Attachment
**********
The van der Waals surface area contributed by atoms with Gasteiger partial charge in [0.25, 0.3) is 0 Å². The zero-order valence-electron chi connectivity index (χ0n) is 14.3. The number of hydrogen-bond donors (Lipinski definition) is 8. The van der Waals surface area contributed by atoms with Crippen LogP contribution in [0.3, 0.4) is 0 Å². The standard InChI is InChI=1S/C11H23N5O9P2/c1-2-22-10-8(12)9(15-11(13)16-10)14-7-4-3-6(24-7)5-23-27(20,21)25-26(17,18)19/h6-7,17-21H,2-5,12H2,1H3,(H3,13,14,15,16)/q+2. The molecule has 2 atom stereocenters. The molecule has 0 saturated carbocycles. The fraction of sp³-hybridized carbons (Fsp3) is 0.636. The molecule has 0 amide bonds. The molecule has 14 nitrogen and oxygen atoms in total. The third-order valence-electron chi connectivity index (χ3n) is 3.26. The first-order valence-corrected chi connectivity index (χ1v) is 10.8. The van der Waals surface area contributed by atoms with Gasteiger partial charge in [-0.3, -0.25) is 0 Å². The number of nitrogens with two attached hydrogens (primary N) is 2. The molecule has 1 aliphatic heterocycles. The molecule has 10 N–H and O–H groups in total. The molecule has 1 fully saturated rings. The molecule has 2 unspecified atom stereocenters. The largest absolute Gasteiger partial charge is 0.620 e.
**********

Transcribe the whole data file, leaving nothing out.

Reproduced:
The van der Waals surface area contributed by atoms with Gasteiger partial charge in [0.25, 0.3) is 0 Å². The zero-order valence-electron chi connectivity index (χ0n) is 14.3. The number of hydrogen-bond donors (Lipinski definition) is 8. The van der Waals surface area contributed by atoms with Crippen LogP contribution in [0.3, 0.4) is 0 Å². The standard InChI is InChI=1S/C11H23N5O9P2/c1-2-22-10-8(12)9(15-11(13)16-10)14-7-4-3-6(24-7)5-23-27(20,21)25-26(17,18)19/h6-7,17-21H,2-5,12H2,1H3,(H3,13,14,15,16)/q+2. The molecule has 2 atom stereocenters. The molecule has 0 saturated carbocycles. The fraction of sp³-hybridized carbons (Fsp3) is 0.636. The molecule has 0 amide bonds. The molecule has 14 nitrogen and oxygen atoms in total. The third-order valence-electron chi connectivity index (χ3n) is 3.26. The first-order valence-corrected chi connectivity index (χ1v) is 10.8. The van der Waals surface area contributed by atoms with Gasteiger partial charge in [-0.3, -0.25) is 0 Å². The number of nitrogens with two attached hydrogens (primary N) is 2. The molecule has 1 aliphatic heterocycles. The molecule has 10 N–H and O–H groups in total. The molecule has 1 fully saturated rings. The molecule has 2 unspecified atom stereocenters. The largest absolute Gasteiger partial charge is 0.620 e.